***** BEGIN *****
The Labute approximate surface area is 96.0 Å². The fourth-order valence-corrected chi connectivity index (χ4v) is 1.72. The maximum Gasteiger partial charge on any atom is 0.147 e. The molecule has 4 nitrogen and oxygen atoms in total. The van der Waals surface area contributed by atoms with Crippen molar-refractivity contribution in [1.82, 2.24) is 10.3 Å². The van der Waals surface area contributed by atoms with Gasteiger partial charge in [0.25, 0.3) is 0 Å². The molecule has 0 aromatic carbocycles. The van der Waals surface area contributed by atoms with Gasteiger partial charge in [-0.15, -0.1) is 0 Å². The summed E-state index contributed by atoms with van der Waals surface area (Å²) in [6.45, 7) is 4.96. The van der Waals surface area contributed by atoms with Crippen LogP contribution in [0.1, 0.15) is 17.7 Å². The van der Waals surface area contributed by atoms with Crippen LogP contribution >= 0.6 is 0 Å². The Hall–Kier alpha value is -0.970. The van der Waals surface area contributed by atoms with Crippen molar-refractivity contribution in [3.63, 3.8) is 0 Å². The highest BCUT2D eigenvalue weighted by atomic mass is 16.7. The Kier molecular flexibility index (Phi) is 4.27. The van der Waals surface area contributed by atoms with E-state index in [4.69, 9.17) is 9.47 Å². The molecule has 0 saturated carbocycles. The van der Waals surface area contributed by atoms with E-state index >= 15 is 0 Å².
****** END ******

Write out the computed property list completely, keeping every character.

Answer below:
The Labute approximate surface area is 96.0 Å². The fourth-order valence-corrected chi connectivity index (χ4v) is 1.72. The maximum Gasteiger partial charge on any atom is 0.147 e. The molecule has 4 nitrogen and oxygen atoms in total. The van der Waals surface area contributed by atoms with Crippen molar-refractivity contribution in [1.82, 2.24) is 10.3 Å². The van der Waals surface area contributed by atoms with Gasteiger partial charge in [0.25, 0.3) is 0 Å². The molecule has 0 aromatic carbocycles. The van der Waals surface area contributed by atoms with Gasteiger partial charge in [-0.15, -0.1) is 0 Å². The summed E-state index contributed by atoms with van der Waals surface area (Å²) in [6.45, 7) is 4.96. The van der Waals surface area contributed by atoms with Crippen LogP contribution in [0.1, 0.15) is 17.7 Å². The van der Waals surface area contributed by atoms with Crippen LogP contribution >= 0.6 is 0 Å². The Hall–Kier alpha value is -0.970. The van der Waals surface area contributed by atoms with Crippen molar-refractivity contribution in [3.63, 3.8) is 0 Å². The highest BCUT2D eigenvalue weighted by atomic mass is 16.7. The Kier molecular flexibility index (Phi) is 4.27. The van der Waals surface area contributed by atoms with E-state index in [4.69, 9.17) is 9.47 Å². The molecule has 0 saturated carbocycles. The van der Waals surface area contributed by atoms with E-state index >= 15 is 0 Å².